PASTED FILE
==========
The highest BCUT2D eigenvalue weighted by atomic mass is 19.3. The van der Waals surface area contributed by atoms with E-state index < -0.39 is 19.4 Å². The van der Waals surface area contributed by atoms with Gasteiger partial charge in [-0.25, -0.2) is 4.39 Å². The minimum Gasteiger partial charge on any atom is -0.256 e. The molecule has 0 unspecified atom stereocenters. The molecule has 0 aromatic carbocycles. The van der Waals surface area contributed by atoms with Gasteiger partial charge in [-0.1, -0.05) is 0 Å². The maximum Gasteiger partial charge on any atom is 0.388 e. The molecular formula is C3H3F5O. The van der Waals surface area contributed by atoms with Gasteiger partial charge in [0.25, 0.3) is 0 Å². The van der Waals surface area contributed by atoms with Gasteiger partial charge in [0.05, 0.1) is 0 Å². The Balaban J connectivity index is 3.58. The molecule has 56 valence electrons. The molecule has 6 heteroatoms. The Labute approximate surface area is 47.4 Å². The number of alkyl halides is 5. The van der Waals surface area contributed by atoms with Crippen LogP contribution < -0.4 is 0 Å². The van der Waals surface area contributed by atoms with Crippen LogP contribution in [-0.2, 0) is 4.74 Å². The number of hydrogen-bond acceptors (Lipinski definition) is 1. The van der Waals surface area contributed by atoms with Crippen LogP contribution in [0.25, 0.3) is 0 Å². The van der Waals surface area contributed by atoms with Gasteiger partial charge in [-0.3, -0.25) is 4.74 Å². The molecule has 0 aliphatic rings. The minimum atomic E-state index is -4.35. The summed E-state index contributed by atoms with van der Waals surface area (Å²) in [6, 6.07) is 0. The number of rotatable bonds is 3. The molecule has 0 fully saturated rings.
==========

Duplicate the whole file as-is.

The highest BCUT2D eigenvalue weighted by atomic mass is 19.3. The van der Waals surface area contributed by atoms with E-state index < -0.39 is 19.4 Å². The van der Waals surface area contributed by atoms with Gasteiger partial charge in [-0.25, -0.2) is 4.39 Å². The minimum Gasteiger partial charge on any atom is -0.256 e. The molecule has 0 unspecified atom stereocenters. The molecule has 0 aromatic carbocycles. The van der Waals surface area contributed by atoms with Gasteiger partial charge in [-0.1, -0.05) is 0 Å². The maximum Gasteiger partial charge on any atom is 0.388 e. The molecular formula is C3H3F5O. The van der Waals surface area contributed by atoms with Gasteiger partial charge in [0.25, 0.3) is 0 Å². The van der Waals surface area contributed by atoms with Gasteiger partial charge in [0.05, 0.1) is 0 Å². The Balaban J connectivity index is 3.58. The molecule has 56 valence electrons. The molecule has 6 heteroatoms. The Labute approximate surface area is 47.4 Å². The number of alkyl halides is 5. The van der Waals surface area contributed by atoms with Crippen LogP contribution < -0.4 is 0 Å². The van der Waals surface area contributed by atoms with Crippen LogP contribution in [-0.2, 0) is 4.74 Å². The number of hydrogen-bond acceptors (Lipinski definition) is 1. The van der Waals surface area contributed by atoms with Crippen LogP contribution in [0.25, 0.3) is 0 Å². The van der Waals surface area contributed by atoms with Gasteiger partial charge in [-0.3, -0.25) is 4.74 Å². The molecule has 0 aliphatic rings. The minimum atomic E-state index is -4.35. The summed E-state index contributed by atoms with van der Waals surface area (Å²) in [6, 6.07) is 0. The number of rotatable bonds is 3. The molecule has 0 fully saturated rings.